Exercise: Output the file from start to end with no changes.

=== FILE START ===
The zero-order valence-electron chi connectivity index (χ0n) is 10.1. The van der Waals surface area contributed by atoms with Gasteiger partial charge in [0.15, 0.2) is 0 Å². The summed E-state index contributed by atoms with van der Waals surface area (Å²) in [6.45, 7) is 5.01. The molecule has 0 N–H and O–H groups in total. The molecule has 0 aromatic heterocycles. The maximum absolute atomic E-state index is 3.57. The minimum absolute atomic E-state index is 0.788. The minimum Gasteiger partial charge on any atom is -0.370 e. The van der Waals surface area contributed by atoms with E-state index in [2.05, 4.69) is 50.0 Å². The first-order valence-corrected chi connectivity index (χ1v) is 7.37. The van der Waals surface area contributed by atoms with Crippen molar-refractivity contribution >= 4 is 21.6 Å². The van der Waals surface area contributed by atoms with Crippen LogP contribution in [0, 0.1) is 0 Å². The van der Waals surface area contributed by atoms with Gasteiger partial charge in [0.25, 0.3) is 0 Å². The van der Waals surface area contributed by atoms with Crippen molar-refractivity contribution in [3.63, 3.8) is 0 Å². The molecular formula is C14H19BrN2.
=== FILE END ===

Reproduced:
The zero-order valence-electron chi connectivity index (χ0n) is 10.1. The van der Waals surface area contributed by atoms with Gasteiger partial charge in [0.15, 0.2) is 0 Å². The summed E-state index contributed by atoms with van der Waals surface area (Å²) in [6.45, 7) is 5.01. The molecule has 0 N–H and O–H groups in total. The molecule has 0 aromatic heterocycles. The maximum absolute atomic E-state index is 3.57. The minimum absolute atomic E-state index is 0.788. The minimum Gasteiger partial charge on any atom is -0.370 e. The van der Waals surface area contributed by atoms with E-state index in [2.05, 4.69) is 50.0 Å². The first-order valence-corrected chi connectivity index (χ1v) is 7.37. The van der Waals surface area contributed by atoms with Crippen molar-refractivity contribution >= 4 is 21.6 Å². The van der Waals surface area contributed by atoms with Crippen LogP contribution in [0, 0.1) is 0 Å². The van der Waals surface area contributed by atoms with Gasteiger partial charge in [0.25, 0.3) is 0 Å². The van der Waals surface area contributed by atoms with Crippen molar-refractivity contribution in [3.63, 3.8) is 0 Å². The molecular formula is C14H19BrN2.